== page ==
How can you deliver a successful project with a team you didn’t plan for?

by Edward Witchey

With traditional project management, the focus is on the plan and the work that needs to get done. There is some comfort in managing a plan. It is definable, real, and comes with a fixed timeframe. To get the work done, a team must be built. A human resources management plan is put together, a communication plan, and you start to form a team based on a set of criteria from the tasks that need to be accomplished. Conversely, with agile project management, the focus is on the team and not the work. The teams are self-organizing, and the role of the agile project manager is more servant leadership than anything else. So, how can you deliver a successful project with a team you didn’t plan for?  

A dedicated emphasis on the environment seems to be the theme for agile theorists as they strive for collaboration in an agile team. There are many aspects to the environment, such as focusing on the team. According to Highsmith, “Good project and iteration leaders remind the team about the goals from time to time by revisiting the key constraints and by reinvigorating the group with the ultimate vision and objectives of the project” (Highsmith, 2010, p.227). The concept of shared vision may be the most important characteristic of the environment Highsmith details. When the team comes together, and there is a clear vision and shared goals, there will be high performance. It is a fundamental notion of how teams work. It is also a great way to manage against project change which, can add complexity and stress to any project. When the vision and goals are shared and continuously communicated, any change to the current iteration of work can be analyzed to see how they fit into the larger vision. It helps the team to stay unified and produce tangible results, which can be a motivator. This is also referred to as goal-setting theory and has been refined by Edwin Locke and Gary Latham. It explains “what causes some people to perform better on work-related tasks than others” (Locke & Latham, 2103, p.3). 

Communication is paramount in agile. Getting people together and interacting provides organic collaboration. It also helps to motivate and ties directly back to the idea of vision and goals. I know that my teammate shares the same vision and goals because we spoke about it face-to-face. Training or expanding on a person’s skill set is also a motivator and is often seen as an unmet need by the team member. Elizabeth Fisher explains this when she writes, “Managers must understand that employees will be motivated by unmet needs and that once a need is satisfied, it is no longer a motivator” (Fischer 2009). The environment is always changing, which means the needs of the team are also changing. However, with good communication and a dedicated focus on the vision and goals of the project, most any change can be met with effective leadership. Once a person has a sense of worth in the team, they are more willing to contribute in a collaborative method. Of course, the impediments to these techniques are personalities. There are team members who never ‘buy-in’ to the vision, they only see their job as a means to an end, or they simply do not care. Often, these team members are not easily removed.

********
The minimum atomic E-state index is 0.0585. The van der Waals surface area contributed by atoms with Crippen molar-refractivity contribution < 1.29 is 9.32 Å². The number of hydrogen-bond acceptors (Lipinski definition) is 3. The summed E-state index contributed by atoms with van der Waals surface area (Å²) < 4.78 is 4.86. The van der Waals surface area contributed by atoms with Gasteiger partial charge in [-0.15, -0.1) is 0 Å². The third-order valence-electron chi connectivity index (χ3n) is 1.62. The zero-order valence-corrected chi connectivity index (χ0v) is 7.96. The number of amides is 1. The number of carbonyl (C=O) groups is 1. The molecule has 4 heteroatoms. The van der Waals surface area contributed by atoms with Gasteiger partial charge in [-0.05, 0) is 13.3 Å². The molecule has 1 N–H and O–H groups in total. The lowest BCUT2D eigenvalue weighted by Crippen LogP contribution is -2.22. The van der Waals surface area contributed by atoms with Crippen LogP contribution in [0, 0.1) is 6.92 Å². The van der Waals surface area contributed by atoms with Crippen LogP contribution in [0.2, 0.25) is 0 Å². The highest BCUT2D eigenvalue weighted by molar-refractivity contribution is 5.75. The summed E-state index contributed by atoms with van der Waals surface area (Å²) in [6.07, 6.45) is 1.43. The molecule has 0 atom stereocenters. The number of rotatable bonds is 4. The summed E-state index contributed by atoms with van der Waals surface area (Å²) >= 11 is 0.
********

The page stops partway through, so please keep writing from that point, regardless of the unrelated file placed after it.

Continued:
In many organizations, these methods work well because agile teams are kept small. Communication is short, precise, and positive. When someone lacks resources, they are provided with what they need immediately. Regular town hall-style meetings where everyone has a voice, and everyone knows the goals for the month are an ideal setting for collaboration and idea generation. Be nice, ask questions, get to know your employees. Find out their likes and dislikes and learn about who they are so you can respond to both their strengths and weaknesses. Be human. Don’t be arrogant, don’t lead by authority, and don’t act like you know everything. It is a strong foundation for being successful with a team you didn’t plan for. 



Fischer, Elizabeth A. Motivation and Leadership in Social Work Management: A Review of Theories and Related Studies. Administration in Social Work Vol. 33, Iss. 4, 2009. Retrieved from:

Highsmith, J. (2010). Agile project management: creating innovative products. Upper Saddle River, NJ: Addison-Wesley.

Locke, E. A., & Latham, G. P. (Eds.). (2013). New Developments in Goal Setting and Task Performance. London, GB: Routledge. Retrieved from


Similar Content:

You may also like